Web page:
Bias current cancellation schemes have been devised which attempt to develop a current source that can be connected to the hold node to supply exactly the amount of current demanded by the hold amplifier. Temperature tracking is maintained by use of monolithic construction and matching transistor geometries. The weakness of this approach is that it requires the use of a transistor current mirror, and at high video slew rates significant charge can be pumped into the mirror structure through parasitic capacitance. This manifests itself as rapidly deteriorating harmonic distortion performance for input video frequencies approaching half the sample rate.
It would therefore be an advantage to overcome the consequences of sample-and-hold droop in a high speed, high resolution analog-to-digital converter without incurring the penalties of increased noise or increased harmonic distortion that are associated with existing techniques.
The foregoing and other advantages are provided by the invention in a droop compensation circuit that includes a digitally controlled ramp generator for providing a ramp signal that is summed with the sample-and-hold output. The slope of the ramp signal is controlled so as to reduce the effects of the droop to within the normal correction range of the associated subranging analog-to-digital converter.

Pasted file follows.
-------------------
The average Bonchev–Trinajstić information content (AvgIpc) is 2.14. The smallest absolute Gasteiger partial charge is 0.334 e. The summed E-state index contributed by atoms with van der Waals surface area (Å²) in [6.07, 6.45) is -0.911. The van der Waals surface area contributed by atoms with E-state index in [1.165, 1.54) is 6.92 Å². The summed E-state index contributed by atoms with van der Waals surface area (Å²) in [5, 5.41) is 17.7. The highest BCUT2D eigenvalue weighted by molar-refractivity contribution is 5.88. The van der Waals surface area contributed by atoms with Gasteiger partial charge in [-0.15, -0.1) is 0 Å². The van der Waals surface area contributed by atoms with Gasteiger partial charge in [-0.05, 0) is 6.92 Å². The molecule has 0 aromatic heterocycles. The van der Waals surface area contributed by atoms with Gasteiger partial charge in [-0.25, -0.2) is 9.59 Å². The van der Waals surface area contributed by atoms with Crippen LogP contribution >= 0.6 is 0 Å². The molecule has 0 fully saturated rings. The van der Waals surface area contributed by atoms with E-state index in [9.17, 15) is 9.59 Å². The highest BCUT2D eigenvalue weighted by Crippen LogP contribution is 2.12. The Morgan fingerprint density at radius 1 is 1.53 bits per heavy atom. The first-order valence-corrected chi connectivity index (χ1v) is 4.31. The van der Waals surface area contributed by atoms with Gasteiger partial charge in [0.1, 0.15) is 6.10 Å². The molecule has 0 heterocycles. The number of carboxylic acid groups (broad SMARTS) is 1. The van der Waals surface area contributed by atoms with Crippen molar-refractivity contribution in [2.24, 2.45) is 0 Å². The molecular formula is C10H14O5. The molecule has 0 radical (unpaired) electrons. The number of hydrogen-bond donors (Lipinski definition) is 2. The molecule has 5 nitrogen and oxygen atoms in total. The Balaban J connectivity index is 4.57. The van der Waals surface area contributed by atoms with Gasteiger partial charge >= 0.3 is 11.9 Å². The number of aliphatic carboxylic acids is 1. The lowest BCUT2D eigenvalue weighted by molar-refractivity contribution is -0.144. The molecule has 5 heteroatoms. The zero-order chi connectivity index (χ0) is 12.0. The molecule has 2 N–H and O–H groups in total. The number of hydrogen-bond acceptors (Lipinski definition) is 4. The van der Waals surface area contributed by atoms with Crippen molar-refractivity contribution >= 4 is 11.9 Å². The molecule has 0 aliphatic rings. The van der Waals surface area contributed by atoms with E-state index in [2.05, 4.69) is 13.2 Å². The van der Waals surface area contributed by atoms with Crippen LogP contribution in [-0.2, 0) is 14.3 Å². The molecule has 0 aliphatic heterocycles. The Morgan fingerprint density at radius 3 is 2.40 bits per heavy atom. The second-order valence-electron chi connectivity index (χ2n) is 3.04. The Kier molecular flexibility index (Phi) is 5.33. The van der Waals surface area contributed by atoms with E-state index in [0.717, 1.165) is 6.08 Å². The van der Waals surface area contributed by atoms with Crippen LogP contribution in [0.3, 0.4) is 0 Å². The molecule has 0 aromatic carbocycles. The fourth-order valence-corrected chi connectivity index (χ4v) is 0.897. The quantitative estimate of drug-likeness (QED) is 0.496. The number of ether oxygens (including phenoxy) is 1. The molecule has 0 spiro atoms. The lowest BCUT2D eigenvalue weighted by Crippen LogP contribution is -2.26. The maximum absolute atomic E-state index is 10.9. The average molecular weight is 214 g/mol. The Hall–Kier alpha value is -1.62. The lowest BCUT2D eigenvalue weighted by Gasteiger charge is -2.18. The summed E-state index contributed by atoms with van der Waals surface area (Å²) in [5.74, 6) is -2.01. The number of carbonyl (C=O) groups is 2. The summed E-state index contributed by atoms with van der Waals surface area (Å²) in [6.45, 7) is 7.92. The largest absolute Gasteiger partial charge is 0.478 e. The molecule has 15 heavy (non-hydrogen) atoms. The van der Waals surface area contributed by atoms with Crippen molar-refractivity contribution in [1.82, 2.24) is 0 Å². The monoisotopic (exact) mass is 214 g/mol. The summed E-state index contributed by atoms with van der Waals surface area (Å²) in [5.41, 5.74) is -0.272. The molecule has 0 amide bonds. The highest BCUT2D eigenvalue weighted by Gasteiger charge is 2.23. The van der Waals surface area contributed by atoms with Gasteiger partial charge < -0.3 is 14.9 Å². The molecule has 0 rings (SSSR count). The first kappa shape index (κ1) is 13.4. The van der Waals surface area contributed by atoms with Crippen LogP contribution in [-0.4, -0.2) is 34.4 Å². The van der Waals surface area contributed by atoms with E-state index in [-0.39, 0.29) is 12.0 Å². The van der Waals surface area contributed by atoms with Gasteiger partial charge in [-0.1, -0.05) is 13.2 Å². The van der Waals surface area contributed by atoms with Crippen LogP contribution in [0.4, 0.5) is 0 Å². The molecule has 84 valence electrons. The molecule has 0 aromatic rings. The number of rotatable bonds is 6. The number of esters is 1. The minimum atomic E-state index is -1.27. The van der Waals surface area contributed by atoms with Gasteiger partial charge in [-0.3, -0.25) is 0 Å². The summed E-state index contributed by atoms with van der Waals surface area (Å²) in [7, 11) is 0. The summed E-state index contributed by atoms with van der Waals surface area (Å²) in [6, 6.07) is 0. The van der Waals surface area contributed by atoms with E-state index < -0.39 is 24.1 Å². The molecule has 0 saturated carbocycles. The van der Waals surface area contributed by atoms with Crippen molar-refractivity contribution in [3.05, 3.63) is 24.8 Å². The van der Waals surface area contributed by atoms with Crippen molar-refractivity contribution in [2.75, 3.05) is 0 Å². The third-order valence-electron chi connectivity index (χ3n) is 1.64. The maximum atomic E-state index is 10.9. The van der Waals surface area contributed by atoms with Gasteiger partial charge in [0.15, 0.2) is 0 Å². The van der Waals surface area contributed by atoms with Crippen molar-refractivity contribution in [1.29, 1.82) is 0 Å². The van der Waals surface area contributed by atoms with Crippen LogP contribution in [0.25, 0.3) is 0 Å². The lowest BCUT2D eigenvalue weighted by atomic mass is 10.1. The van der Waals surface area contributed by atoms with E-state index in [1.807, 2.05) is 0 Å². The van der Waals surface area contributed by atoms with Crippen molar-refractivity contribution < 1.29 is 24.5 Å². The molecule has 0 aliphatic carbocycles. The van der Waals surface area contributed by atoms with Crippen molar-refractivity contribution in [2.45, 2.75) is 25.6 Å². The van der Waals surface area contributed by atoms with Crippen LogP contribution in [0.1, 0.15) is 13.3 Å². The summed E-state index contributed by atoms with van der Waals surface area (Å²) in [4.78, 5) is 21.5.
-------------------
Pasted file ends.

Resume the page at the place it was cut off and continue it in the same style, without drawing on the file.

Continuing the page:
The subject invention can be implemented without the need to develop custom monolithic integrated circuits, and it permits the development of a high-performance analog-to-digital conversion subsystem based on component parts that are already commercially available.
This invention helps to overcome the remaining obstacle in the development of a practical high resolution, video bandwidth analog-to-digital converter subsystem. Using autocalibration techniques has made it practical to perform fast, accurate conversions, but available sample-and-hold modules have proven incapable of providing video samples with commensurately low noise and low distortion over the entire bandwidth of interest.